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Working for a Concessionaire vs. a Cruise Line

When you’re seeking a job with a cruise line, don’t forget to apply to both the cruise line itself and the concessionaires that operate the many shops and services onboard. If you’re only applying to cruise lines, you could be missing out on any number of job opportunities offered by the concessionaires.

Working for a Concessionaire vs. a Cruise Line

What is a concessionaire?

A concessionaire is like a retail store or service than rents out space in a shopping mall. Their independent business runs entirely under their control - including staffing, store policies, and potential profit - as long as the concessionaire complies with the mall rules and pays their rent on time, they can run their business as they like. To a certain degree the same thing applies on a cruise ship; a concessionaire, such as a spa, rents space from the cruise line and operates their store or service as a separate entity. When you’re hired by a concessionaire, you work for their company and not the cruise line.

What type of work is available with a concessionaire?

Generally a concessionaire hires specialized experienced staff to fulfill specific job opportunities within a cruise ship. Some examples of these positions are:

  • Retail clerk for a cruise ship store
  • Massage therapist for the ship’s spa
  • Hair stylist for the salon
  • Casino staff
  • Entertainment staff
  • Scuba diving instructors
  • Food and beverage staff

What are the advantages of working for a concessionaire?

A cruise ship employee must be identified as such at all times while onboard the ship.  But as a concessionaire employee, you’re not subjected to the same rules as you don’t work directly for the cruise line; when you’re not working, you’re free to spend your time as you wish which can include going ashore and sightseeing, unless you have to attend a safety training or you are on port manning. A concessionaire employee also has the advantage of being able to work on a number of different cruise lines servicing different areas of the world; you’re not limited to one destination or one specific ship as with a cruise line job contract.

How do I apply for a concessionaire job?

The process is the same as with any job - take the time to craft your resume and cover letter to highlight your skills for the specific position you’re applying for. Many concessionaires accept online applications through their websites.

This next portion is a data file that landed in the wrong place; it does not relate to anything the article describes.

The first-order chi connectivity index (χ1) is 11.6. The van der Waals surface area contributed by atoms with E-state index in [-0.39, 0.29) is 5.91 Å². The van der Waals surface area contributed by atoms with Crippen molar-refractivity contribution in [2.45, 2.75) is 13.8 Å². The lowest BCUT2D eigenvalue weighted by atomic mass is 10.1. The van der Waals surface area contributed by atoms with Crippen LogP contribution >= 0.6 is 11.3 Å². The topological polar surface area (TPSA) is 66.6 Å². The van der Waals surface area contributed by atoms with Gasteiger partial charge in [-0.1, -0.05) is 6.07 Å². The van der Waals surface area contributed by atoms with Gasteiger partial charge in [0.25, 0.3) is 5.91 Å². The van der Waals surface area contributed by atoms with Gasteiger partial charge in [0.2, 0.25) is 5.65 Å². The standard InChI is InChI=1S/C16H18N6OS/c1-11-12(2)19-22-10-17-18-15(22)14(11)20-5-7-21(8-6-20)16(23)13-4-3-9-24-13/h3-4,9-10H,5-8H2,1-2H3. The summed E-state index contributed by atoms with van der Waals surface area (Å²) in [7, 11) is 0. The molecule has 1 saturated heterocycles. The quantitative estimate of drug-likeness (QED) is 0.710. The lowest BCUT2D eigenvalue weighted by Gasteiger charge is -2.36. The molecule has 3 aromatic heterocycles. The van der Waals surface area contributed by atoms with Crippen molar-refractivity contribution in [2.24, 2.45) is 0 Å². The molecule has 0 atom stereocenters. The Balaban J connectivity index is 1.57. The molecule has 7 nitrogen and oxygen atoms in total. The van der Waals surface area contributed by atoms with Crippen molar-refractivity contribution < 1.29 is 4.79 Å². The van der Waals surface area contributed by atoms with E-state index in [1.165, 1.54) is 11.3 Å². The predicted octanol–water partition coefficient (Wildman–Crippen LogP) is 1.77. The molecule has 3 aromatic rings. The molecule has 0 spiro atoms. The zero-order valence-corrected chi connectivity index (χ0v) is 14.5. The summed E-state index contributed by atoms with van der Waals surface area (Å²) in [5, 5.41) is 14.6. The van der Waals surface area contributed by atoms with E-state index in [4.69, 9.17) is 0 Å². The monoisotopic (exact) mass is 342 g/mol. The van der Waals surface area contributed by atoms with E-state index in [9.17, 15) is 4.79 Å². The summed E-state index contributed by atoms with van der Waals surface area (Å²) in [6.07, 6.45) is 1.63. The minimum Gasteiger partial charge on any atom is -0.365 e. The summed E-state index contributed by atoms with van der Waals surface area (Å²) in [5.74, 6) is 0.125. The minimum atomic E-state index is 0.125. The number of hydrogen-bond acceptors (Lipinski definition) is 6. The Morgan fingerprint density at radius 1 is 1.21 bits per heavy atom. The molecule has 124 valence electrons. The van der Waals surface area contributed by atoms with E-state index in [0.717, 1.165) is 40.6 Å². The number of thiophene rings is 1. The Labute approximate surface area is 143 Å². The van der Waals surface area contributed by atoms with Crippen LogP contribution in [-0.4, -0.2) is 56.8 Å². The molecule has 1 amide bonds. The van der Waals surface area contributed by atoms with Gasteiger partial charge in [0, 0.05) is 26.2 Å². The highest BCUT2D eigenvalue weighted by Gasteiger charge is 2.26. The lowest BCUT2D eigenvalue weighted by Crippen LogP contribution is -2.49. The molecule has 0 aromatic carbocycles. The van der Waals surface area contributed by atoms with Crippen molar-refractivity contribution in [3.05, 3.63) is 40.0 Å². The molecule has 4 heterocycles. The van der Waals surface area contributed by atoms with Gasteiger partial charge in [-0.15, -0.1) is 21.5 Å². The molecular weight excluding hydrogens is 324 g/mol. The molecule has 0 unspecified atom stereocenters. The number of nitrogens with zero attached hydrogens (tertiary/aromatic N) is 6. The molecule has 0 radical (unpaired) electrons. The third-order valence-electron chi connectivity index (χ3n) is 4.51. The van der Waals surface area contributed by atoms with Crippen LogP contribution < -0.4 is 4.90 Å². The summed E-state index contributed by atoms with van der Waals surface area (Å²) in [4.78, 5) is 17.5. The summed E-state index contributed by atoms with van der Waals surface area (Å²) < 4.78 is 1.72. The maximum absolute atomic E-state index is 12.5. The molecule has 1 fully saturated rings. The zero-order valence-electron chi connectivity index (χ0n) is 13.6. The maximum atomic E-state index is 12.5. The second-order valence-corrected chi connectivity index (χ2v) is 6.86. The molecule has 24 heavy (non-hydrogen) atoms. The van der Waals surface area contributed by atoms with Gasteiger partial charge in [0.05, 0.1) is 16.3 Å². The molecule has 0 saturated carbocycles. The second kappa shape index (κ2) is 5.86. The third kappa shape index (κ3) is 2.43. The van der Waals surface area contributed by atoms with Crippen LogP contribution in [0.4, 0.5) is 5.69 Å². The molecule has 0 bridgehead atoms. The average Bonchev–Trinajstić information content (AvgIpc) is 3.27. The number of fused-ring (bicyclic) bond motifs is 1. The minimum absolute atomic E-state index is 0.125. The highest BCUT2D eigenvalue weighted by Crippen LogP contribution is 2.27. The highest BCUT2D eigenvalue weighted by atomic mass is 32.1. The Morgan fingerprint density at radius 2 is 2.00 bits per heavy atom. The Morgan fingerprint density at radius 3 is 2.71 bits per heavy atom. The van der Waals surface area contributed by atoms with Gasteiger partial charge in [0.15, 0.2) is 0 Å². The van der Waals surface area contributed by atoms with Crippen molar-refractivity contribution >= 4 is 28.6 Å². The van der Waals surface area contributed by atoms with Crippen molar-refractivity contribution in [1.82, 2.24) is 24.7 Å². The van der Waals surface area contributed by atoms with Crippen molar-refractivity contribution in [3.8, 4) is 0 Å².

What concessionaire companies can I apply to?

Depending upon your job experience, there are a number of concessionaires located around the world that cater to hiring skilled employees. Some examples of concessionaire companies include:

More Information

Scarlet Perez has been working for cruise lines since 1992. Her comments about working for a Concessionaire vs. a Cruise Line follow next:

While the crew member is employed by the concessionaire and not directly by the cruise line - the crew member has to follow all the disciplinary rules which exist onboard, participate in the safety training, fill a safety position, do port manning, can only go ashore, if not on duty and not on port manning or does not have safety training. Also the same rules of conduct and certain dress codes apply to concessionaires.

Most cruise lines also do not like to have guests see them as a seperate company. When the guest has a problem they still go to Reception to complain about the Spa.

Crew members from Concessions must be identified at all times while onboard - in wearing their name tag - wearing a Uniform - some are allowed to wear private formal clothes on formal night - with their name tag.

If one applies for a position of a concessionaire employee to the cruise line, chances are, that those applications never make it to the concession. In the rarest cases, does one get a reply to an application to do something different, or are the applications forwarded to another company.

Scarlet Perez

Written by Connie Motz